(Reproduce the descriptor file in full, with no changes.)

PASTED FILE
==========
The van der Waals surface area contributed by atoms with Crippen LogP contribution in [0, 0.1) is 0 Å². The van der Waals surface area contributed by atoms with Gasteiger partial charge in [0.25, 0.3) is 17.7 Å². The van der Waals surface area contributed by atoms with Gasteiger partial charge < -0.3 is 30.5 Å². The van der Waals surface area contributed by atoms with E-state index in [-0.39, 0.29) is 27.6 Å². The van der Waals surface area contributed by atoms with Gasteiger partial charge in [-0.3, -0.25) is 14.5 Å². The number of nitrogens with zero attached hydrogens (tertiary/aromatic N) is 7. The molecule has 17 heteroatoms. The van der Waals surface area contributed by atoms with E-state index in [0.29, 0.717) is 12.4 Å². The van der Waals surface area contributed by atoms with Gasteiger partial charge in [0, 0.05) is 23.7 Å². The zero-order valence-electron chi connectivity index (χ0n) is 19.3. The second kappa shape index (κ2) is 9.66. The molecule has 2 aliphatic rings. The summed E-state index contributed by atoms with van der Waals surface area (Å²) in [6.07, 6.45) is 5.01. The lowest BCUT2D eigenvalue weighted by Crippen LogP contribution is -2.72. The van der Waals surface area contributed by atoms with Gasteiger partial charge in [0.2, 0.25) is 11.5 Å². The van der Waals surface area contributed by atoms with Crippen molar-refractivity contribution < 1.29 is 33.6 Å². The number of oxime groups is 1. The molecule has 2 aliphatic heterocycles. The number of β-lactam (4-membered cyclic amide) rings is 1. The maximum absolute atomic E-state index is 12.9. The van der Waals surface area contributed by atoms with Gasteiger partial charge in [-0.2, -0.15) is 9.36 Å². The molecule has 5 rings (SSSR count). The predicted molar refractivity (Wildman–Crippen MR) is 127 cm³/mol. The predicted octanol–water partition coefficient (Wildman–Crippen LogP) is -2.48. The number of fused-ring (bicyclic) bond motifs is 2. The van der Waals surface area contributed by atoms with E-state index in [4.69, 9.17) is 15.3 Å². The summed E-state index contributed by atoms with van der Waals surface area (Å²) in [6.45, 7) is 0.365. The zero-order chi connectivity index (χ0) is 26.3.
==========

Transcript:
The van der Waals surface area contributed by atoms with Crippen LogP contribution in [0, 0.1) is 0 Å². The van der Waals surface area contributed by atoms with Gasteiger partial charge in [0.25, 0.3) is 17.7 Å². The van der Waals surface area contributed by atoms with Gasteiger partial charge < -0.3 is 30.5 Å². The van der Waals surface area contributed by atoms with E-state index in [-0.39, 0.29) is 27.6 Å². The van der Waals surface area contributed by atoms with Gasteiger partial charge in [-0.3, -0.25) is 14.5 Å². The number of nitrogens with zero attached hydrogens (tertiary/aromatic N) is 7. The molecule has 17 heteroatoms. The van der Waals surface area contributed by atoms with E-state index in [0.29, 0.717) is 12.4 Å². The van der Waals surface area contributed by atoms with Gasteiger partial charge in [0, 0.05) is 23.7 Å². The zero-order valence-electron chi connectivity index (χ0n) is 19.3. The second kappa shape index (κ2) is 9.66. The molecule has 2 aliphatic rings. The summed E-state index contributed by atoms with van der Waals surface area (Å²) in [6.07, 6.45) is 5.01. The lowest BCUT2D eigenvalue weighted by Crippen LogP contribution is -2.72. The van der Waals surface area contributed by atoms with Gasteiger partial charge in [0.2, 0.25) is 11.5 Å². The van der Waals surface area contributed by atoms with Crippen molar-refractivity contribution < 1.29 is 33.6 Å². The number of oxime groups is 1. The molecule has 2 aliphatic heterocycles. The number of β-lactam (4-membered cyclic amide) rings is 1. The maximum absolute atomic E-state index is 12.9. The van der Waals surface area contributed by atoms with Gasteiger partial charge in [-0.2, -0.15) is 9.36 Å². The molecule has 5 rings (SSSR count). The predicted molar refractivity (Wildman–Crippen MR) is 127 cm³/mol. The predicted octanol–water partition coefficient (Wildman–Crippen LogP) is -2.48. The number of fused-ring (bicyclic) bond motifs is 2. The van der Waals surface area contributed by atoms with E-state index in [4.69, 9.17) is 15.3 Å². The summed E-state index contributed by atoms with van der Waals surface area (Å²) in [6.45, 7) is 0.365. The zero-order chi connectivity index (χ0) is 26.3.